Taking Stock - Standards could easily kill a man.
Following recent discussions over increased disclosure and the adoption of global accounting standards, TS has noted paperwork mounting to back breaking proportions.
A comment at the New IASC European conference in Brussels has led to deliberate whether there are more sinister motives at hand.
An ominous book of accounting standards in Europe is reputedly ‘big enough to kill a man’, according to Karel van Hulle, head of financial reporting and company law.
A more worrying development, Karel says, is that European standards-setters have converged to produce ‘the most confusing, indecipherable and utterly unreadable book’ in the hope of staving off the threat that US GAAP will become the official global accounting rules.
If anyone attempts to read it they will immediately fall into a deep sleep never to be revived, he says.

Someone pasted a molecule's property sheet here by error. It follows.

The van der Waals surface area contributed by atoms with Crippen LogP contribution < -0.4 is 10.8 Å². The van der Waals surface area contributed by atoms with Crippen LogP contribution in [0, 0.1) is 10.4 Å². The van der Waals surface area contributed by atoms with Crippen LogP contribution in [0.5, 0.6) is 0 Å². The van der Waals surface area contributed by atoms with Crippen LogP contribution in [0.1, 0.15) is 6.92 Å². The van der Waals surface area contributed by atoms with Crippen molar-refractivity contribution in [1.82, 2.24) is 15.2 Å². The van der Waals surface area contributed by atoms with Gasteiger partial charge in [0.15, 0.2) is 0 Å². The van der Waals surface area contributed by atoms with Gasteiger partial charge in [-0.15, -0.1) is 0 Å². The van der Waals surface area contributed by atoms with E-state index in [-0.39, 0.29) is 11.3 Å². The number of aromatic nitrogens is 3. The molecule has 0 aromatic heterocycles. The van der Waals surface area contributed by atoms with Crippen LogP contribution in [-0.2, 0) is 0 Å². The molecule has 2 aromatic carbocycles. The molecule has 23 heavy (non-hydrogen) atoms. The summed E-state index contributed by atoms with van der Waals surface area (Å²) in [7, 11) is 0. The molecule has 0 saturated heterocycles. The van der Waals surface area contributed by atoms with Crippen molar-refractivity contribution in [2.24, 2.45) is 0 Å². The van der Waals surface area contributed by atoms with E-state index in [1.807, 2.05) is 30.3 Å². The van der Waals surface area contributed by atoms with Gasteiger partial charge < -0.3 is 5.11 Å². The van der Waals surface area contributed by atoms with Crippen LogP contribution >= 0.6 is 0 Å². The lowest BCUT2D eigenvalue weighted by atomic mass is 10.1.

WHY BOTHER TO STRESS THE POINT?
First there was dress down day, now the corporate fashion is for ‘stress down’ Fridays. Always one to spot a passing fad and jump on the bandwagon, the normally stressed out staffers at KPMG have just been treated to a relaxing lunchtime recital by the Danesfield String Quartet. The melodic foursome conjured up such therapeutic classics as Eine Kleine Nacht Musik and songs from Cabaret.
However, TS’s chilled mole tells us that the karma was somewhat shattered when they heard the opening strains of that over-hyped theme from Titanic.
Sadly no sign of Celine Dion to console those who welled up at the thought of Leonardo slipping below the icy waters of the Atlantic.
NO NEED TO WHINE ABOUT LOCATION
Not such a chilled atmosphere for KPMG’s marketing community. A press release breezes across TS’s in-tray announcing ‘New Centres of excellence for KPMG Shared Services’. Apparently the shared services (formerly known as ‘support’) referred to are the central marketing department, which is being relocated above a wine bar in Fleet Street. Now TS is not one to quibble, but those who know the geography of KPMG’s ‘village’ around Blackfriars in London will soon realise that the new location for the ace marketeers, Bouverie House, is not exactly in the centre of the organisation.
Those with even better memories will remember when, 10 years ago, the marketing department, headed by one Colin Sharman, was above another wine bar in Creed Lane, close to St Paul’s. Again, not the most central of locations. Funny how progress often repeats itself.